This wound, however, did not daunt the Knight,
For he picked up his head and mounted his steed.

After Sir Gawain picked his jaw off the floor
And coughed up his tongue and replaced his eyes,
He stood in amazement and starred a the Knight
Who, head in hand, had a look of surprise.
“Did not I tell you that there was a catch?”
“No,” said Sir Gawain.
“But surely you know about Catch-22?
Catch-22 says that if I let you cut off my head,
I can put it back on and then cut off yours.”[ii]

“Now,” said the Green Knight, “you dealt me a blow
Which I in a year will repay as you know.
So seek the Green Chapel, it’s easy to find,
Or live as a coward with the rest of your kind.”

II

The year flew by swiftly, and Sir Gawain set out
To find the Green Chapel as he had agreed.
His journey was long; he had many adventures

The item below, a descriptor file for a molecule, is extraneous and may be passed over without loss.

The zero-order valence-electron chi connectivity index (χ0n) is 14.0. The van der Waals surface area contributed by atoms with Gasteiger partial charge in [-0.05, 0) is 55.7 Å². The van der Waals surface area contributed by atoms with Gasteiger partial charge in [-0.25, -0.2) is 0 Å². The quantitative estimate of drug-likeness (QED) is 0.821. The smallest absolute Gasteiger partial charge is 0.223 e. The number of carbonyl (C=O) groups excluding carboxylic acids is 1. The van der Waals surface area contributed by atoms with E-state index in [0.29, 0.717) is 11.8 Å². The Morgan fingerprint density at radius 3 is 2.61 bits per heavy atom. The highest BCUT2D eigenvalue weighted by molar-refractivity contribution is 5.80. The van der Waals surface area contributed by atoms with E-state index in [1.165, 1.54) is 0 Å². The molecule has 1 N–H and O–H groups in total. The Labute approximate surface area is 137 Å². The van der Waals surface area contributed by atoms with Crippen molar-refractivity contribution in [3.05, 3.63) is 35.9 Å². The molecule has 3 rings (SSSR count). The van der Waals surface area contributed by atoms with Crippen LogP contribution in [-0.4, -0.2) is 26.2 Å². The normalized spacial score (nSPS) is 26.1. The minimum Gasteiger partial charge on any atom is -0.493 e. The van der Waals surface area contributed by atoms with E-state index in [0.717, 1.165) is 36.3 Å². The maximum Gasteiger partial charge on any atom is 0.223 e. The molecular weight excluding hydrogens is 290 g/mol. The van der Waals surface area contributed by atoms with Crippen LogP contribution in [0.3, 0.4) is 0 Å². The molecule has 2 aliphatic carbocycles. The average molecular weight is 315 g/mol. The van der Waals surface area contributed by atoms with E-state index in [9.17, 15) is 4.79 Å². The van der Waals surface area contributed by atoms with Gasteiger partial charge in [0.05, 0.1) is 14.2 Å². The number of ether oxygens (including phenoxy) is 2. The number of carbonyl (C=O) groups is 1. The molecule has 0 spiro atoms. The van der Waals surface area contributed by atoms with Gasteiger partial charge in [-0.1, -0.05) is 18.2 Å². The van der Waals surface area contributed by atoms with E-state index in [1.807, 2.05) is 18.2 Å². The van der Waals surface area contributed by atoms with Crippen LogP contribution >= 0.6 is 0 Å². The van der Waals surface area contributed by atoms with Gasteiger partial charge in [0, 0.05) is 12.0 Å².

About which to tell there is really no need.
At last, tired and broken, he came to a castle
And was heartily welcomed by the lord within.
Sir Gawain asked the lord where he might find
The Green Chapel.  The lord laughed and said
It was really quite near.  Gawain told of his quest,
And the lord asked him to tarry.
He’d show him the way at the end of the year.


“I’ve got an idea,” said the lord to Sir Gawain,
“Let’s make a bargain, a game don’t you know?
I’ll go out hunting and give you what I find,
And you stay in my house and give me what you do.
My wife,” he added slyly, “will stay to entertain you.”
Sir Gawain agreed and with beer sealed the bargain.

III

Now, the wife of the lord was a voluptuous creature
And tempted Sir Gawain with her feminine wiles
Quite often whilst her lord was out on the hunt.
But Gawain, who knew sex would be bad for his legs,
Which would be wobbly enough when
The Green Knight he’d face, warded her off,
And only but kissed her, once the first day,
And twice on the next.

The lord, in the meantime, had a successful hunt
And brought back a deer and very nice boar